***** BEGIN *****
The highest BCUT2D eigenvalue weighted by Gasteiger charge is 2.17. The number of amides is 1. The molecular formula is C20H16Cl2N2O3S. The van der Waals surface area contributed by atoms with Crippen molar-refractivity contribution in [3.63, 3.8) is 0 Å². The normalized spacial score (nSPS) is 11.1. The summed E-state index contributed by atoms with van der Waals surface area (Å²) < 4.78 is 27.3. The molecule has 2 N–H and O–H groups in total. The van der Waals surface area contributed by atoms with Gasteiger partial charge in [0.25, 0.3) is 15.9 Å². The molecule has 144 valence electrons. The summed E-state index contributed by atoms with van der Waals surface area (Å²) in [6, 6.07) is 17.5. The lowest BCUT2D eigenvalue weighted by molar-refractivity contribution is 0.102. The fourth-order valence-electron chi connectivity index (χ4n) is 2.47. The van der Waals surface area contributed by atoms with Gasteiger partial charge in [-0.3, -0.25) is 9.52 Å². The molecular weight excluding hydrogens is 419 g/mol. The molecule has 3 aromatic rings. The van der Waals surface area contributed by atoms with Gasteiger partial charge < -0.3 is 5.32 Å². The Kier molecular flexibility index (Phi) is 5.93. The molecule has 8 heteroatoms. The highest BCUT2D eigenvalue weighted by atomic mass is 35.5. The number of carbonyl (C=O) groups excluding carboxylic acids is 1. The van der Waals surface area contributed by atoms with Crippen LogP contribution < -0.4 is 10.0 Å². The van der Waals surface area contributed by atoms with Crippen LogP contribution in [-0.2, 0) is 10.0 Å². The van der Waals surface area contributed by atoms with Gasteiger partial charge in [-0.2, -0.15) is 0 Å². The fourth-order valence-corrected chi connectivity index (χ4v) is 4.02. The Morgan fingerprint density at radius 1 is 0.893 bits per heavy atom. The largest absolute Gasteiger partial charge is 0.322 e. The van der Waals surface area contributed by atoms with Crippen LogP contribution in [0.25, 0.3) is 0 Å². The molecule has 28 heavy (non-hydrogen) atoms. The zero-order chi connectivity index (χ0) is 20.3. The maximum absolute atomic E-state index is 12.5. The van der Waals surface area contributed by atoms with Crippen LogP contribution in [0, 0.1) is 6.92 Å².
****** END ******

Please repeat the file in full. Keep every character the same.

The highest BCUT2D eigenvalue weighted by Gasteiger charge is 2.17. The number of amides is 1. The molecular formula is C20H16Cl2N2O3S. The van der Waals surface area contributed by atoms with Crippen molar-refractivity contribution in [3.63, 3.8) is 0 Å². The normalized spacial score (nSPS) is 11.1. The summed E-state index contributed by atoms with van der Waals surface area (Å²) < 4.78 is 27.3. The molecule has 2 N–H and O–H groups in total. The van der Waals surface area contributed by atoms with Gasteiger partial charge in [0.25, 0.3) is 15.9 Å². The molecule has 144 valence electrons. The summed E-state index contributed by atoms with van der Waals surface area (Å²) in [6, 6.07) is 17.5. The lowest BCUT2D eigenvalue weighted by molar-refractivity contribution is 0.102. The fourth-order valence-electron chi connectivity index (χ4n) is 2.47. The van der Waals surface area contributed by atoms with Gasteiger partial charge in [-0.3, -0.25) is 9.52 Å². The molecular weight excluding hydrogens is 419 g/mol. The molecule has 3 aromatic rings. The van der Waals surface area contributed by atoms with Gasteiger partial charge < -0.3 is 5.32 Å². The Kier molecular flexibility index (Phi) is 5.93. The molecule has 8 heteroatoms. The highest BCUT2D eigenvalue weighted by atomic mass is 35.5. The number of carbonyl (C=O) groups excluding carboxylic acids is 1. The van der Waals surface area contributed by atoms with Crippen LogP contribution < -0.4 is 10.0 Å². The van der Waals surface area contributed by atoms with Crippen LogP contribution in [-0.2, 0) is 10.0 Å². The van der Waals surface area contributed by atoms with Gasteiger partial charge in [-0.2, -0.15) is 0 Å². The fourth-order valence-corrected chi connectivity index (χ4v) is 4.02. The Morgan fingerprint density at radius 1 is 0.893 bits per heavy atom. The largest absolute Gasteiger partial charge is 0.322 e. The van der Waals surface area contributed by atoms with Crippen LogP contribution in [0.25, 0.3) is 0 Å². The molecule has 28 heavy (non-hydrogen) atoms. The zero-order chi connectivity index (χ0) is 20.3. The maximum absolute atomic E-state index is 12.5. The van der Waals surface area contributed by atoms with Crippen LogP contribution in [0, 0.1) is 6.92 Å².